When risk factors are singled out at the level of the individual, family or community, teachers can play a key role in minimizing these by building protective factors with the intent of positively benefitting the child and his development.

As Namka (2014) illustrates, for some children, school may be the only haven they have; as one teenager partaking in her research acknowledges, “The only positive adult attention I got was in school from some of the teachers. I knew which teachers liked me and I learned more from them. At home, there weren’t any adults who were interested in me so school became my favorite place to be.

Furthermore, Pianta & Walsh (1998) highlight that “schools have historically been the great equalizer in the American landscape – the ‘ticket out’ for youth struggling to overcome conditions of adversity and poverty”.

In other words, while socio-economic inequality may be a very real force that is sculpting the architecture of American society, schools are toolboxes that equip the youth with tools which, if effective, can foster social change and mobility.

In the traditional school system, children tend to be rewarded when they obtain good grades or reveal that they have behaved in a way deemed excellent by his tutors, and punished when obtaining negative results or displaying an attitude that ought to be frowned upon by the school standards.

The Finnish educational system, famous for its progressive educational reforms, has tackled this good/bad mindset by removing standardized forms of assessment, and instead grading students on an individualized basis, while providing them with a holistic environment in which equality, cooperation -as opposed to competition- and harmony are encouraged (Colagrossi, 2018).

While it is impossible to entirely reform the American educational system, there are ways to incorporate a systemic framework in schools to promote certain norms that teach children how to be resourceful and resilient, not only at school but also in their private lives.

In the past, a lot of attention was given to deficit-based approaches, which sought to tackle behavioral problems by taking disciplinary measures designed to inhibit undesirable types of behavior (Cahill, Beadle, Farrelly, Forster, & Smith, 2014).

Times are however changing and, influenced by positive psychologists, this approach lost its popularity against a strength-based model which, instead of focusing on undesirable traits a child may exhibit, the goal became to focus and take advantage of existing strengths, positive qualities while promoting well-being and resilience (Cahill, Beadle, Farrelly, Forster, & Smith, 2014).

Indeed, one of the aims of positive psychology is to allow people’s strengths and capacities shine through their weaknesses or vulnerabilities, in light of helping them to focus on what makes them thrive in life (Seligman & Csikszentmihalyi 2000).

In the school setting, this can only be achieved if some primary elements are actively incorporated, such as:


Once combined, these elements provide an ideal context for children to thrive not only in the learning process but also in their social and psychological inner lives (Bernard, 2004).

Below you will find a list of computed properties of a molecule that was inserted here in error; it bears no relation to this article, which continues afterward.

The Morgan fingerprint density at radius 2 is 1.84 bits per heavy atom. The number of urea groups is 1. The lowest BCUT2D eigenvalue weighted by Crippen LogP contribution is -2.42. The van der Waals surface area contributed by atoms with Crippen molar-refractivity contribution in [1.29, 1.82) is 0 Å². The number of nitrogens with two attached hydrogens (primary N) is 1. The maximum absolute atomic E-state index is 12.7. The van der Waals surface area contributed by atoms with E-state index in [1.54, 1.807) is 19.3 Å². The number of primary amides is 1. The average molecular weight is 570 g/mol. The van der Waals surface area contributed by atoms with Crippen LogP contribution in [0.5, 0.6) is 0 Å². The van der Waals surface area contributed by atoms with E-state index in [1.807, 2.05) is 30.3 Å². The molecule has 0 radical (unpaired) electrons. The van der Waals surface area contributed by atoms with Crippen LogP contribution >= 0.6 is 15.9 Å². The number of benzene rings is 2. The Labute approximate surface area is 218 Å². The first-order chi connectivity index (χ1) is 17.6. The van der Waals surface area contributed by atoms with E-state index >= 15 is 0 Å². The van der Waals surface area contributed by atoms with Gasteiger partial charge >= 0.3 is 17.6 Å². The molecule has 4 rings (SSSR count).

As we will now see, these points can be broken down into different specific examples as to how they can be practically implemented in order to maximize resilience among students.


Examples of Promoting Resilience at School

How can teachers convey the beauty of Kintsugi art to young pupils, and the significance of the gold that emerges from the cracks of the broken pot?

The metaphor is indeed somewhat complex to communicate to children who most likely have close to no exposure to philosophical theories.

Fortunately, there are simple and very easy ways of reinforcing positive attitudes and resilience that can, over time, have a clear impact on a child’s independence, perception of self-worth, insight, and perspective about the process of becoming.

Here again, it is important to remember that the objective should not be about encouraging the child to pursue success at all costs, but rather, for him to understand that what matters is the attempt, as well as the insight that is developed regarding the outcomes of the attempt, and the way in which this insight feeds into the broader picture of the child’s development.

Building upon years of experience in preschool, elementary classrooms and a psychiatric hospital teaching children emotional, social and vocational growth skills, Namka (2014) write how she always resorts to the following model before she introduces a new psychological conceptual framework relevant to the classroom she is entrusted with.

  1. Determine which psychological skill would be most useful for your group
  2. Make sure you use a language which matches the general vocabulary of your students and their understanding of specific life issues
  3. Start a discussion on the concept or skill using life examples that the children can relate to and would feel at ease discussing
  4. Choose a book, a video, film, a playing activity or even a creative project that will give the students the concept you have chosen a specific as well as practical idea as to how it would play out in daily life.
  5. Throughout, ask students questions for them to reflect on how they connect personally with the concept and reward students that demonstrate a clear understanding of the significance of the concept.


Although this approach is useful for introducing and determining a specific paradigm, there are also a number of ways in which resilience can be promoted at school without diving head-first into the subject with the classroom.